ECON 3430

Monetary Economics I: Financial Markets and Institutions

York University

Studies the principal financial institutions and markets in the Canadian economy. Analyzes the economic function, regulation, and operational features of these institutions and markets. Considers the corresponding institutions and markets in other countries.
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24HR Notes for ECON 3430

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Georgios Stefanidis

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ECON 3430 Lecture Notes - Winter 2019, Lecture 13 - Fiat Money, Barter, Commodity Money

ECON 3430 Lecture 13 Notes Monetary Exchange and Exchange Costs Introduction An alternative pattern of trade uses fiat money as a medium of exchange. Suppose young people seek to trade their goods to the old for fiat money...

ECON 3430
Georgios Stefanidis
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Available as soon as 20 Feb 2019

ECON 3430
Georgios Stefanidis

ECON 3430 Syllabus for Georgios Stefanidis — Winter 2019

York University
Faculty of Liberal Arts and Professional Studies
Department of Economics
Course Name and Term
AP/ECON 3430N Monetary Economics I: Financial Markets and Institutions - Winter 2019
AP/ECON 1010
Course Webpage I will post lecture notes, and other material on the course webpage.
Course Instructor
Professor: Georgios (George) Stefanidis
Office: Vari Hall 1038
Phone: (416) 736-2100 ext.77052
Lecture Hours and Location: Tuesday, Thursday 5:30-7:00, Accolade Building West 004
Extended Course Description
This course is an introduction to Monetary Economics. We first build a theoretical framework
that makes sense of the presence of fiat currency, i.e., money. Through the lens of this framework
we study various economic institutions and tradeoffs related to money. A deeper understanding of
such institutions (e.g., central and retail banks) and tradeoffs (e.g., holding money vs capital) are
important additions to a macroeconomist’s toolkit. In addition, methodological tools acquired in
this course are extremely helpful for other economics classes.
Required Textbook
Champ, B., Freeman, S., and Haslag, J. Modeling Monetary Economies, Cambridge University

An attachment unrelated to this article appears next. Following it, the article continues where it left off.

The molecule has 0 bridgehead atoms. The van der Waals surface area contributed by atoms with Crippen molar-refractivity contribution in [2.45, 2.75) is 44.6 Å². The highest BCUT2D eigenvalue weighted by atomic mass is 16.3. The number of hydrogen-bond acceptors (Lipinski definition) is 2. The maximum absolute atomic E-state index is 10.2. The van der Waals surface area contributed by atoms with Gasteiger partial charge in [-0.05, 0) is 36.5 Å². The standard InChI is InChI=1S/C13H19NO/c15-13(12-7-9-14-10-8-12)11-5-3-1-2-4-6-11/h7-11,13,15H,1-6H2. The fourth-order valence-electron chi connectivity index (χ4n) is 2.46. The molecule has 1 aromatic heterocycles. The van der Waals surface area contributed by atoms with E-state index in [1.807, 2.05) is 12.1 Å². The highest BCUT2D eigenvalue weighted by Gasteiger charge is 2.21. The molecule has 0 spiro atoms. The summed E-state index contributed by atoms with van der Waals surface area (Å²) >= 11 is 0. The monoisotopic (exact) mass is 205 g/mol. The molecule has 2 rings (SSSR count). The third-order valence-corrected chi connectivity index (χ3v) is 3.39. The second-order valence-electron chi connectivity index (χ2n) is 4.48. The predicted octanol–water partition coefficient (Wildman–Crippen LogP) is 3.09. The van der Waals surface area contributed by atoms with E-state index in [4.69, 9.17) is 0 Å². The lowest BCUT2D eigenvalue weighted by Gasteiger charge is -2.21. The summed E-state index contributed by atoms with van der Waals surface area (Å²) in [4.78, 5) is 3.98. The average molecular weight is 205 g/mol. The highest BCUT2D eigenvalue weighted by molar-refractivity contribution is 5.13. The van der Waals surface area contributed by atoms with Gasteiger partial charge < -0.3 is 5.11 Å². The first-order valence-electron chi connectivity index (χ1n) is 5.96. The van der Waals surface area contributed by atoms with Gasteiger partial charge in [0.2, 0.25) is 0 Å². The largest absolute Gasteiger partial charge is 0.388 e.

Press, Fourth Edition 2016
Chapter 1 Trade without Money: The Role of Record Keeping
Chapter 2 A Simple Model of Money
Chapter 7 Capital
Chapter 8 Liquidity and Financial Intermediation
Chapter 9 Central Banking and Money Supply
Chapter 10 Money Stock Fluctuations
Chapter 13 Bank Risk
There will be a midterm and a final exam. The midterm will be held on February 26. The fi-
nal exam will cover all material discussed in class. The date of the final exam will be determined
by the Registrar’s Office.
Let your scores on the midterm and final exam be mand frespectively. Your grade will be
based on the following formula:
0.7f+ 0.3 max m , f
In other words, your midterm exam will only count if you do better in the midterm exam than in
the final exam. In this case it will count for 30% of your final grade and the final exam will count
for 70% of your final grade. Otherwise, your final exam will count for 100% of your final grade.
Rules on Grading, Missed Tests and Exams
1. No make-up exam for the midterm exam. If you miss the midterm test for any reason, your
final exam will have a weight of 100% of your final grade
2. The grades may be scaled to conform with the regulations of the Faculty of Liberal Arts &
Professional Studies
Notes on Academic Honesty
Conduct that violates the ethical or legal standards of the university community or of one’s program
or specialization, may result in serious consequences. You are encouraged to familiarize yourself
with this Senate legislation located in: cte main pages/ccas.htm
Important Dates
Religious Observances Dates
Withdrawal Policy -w-policy-and-guidelines/

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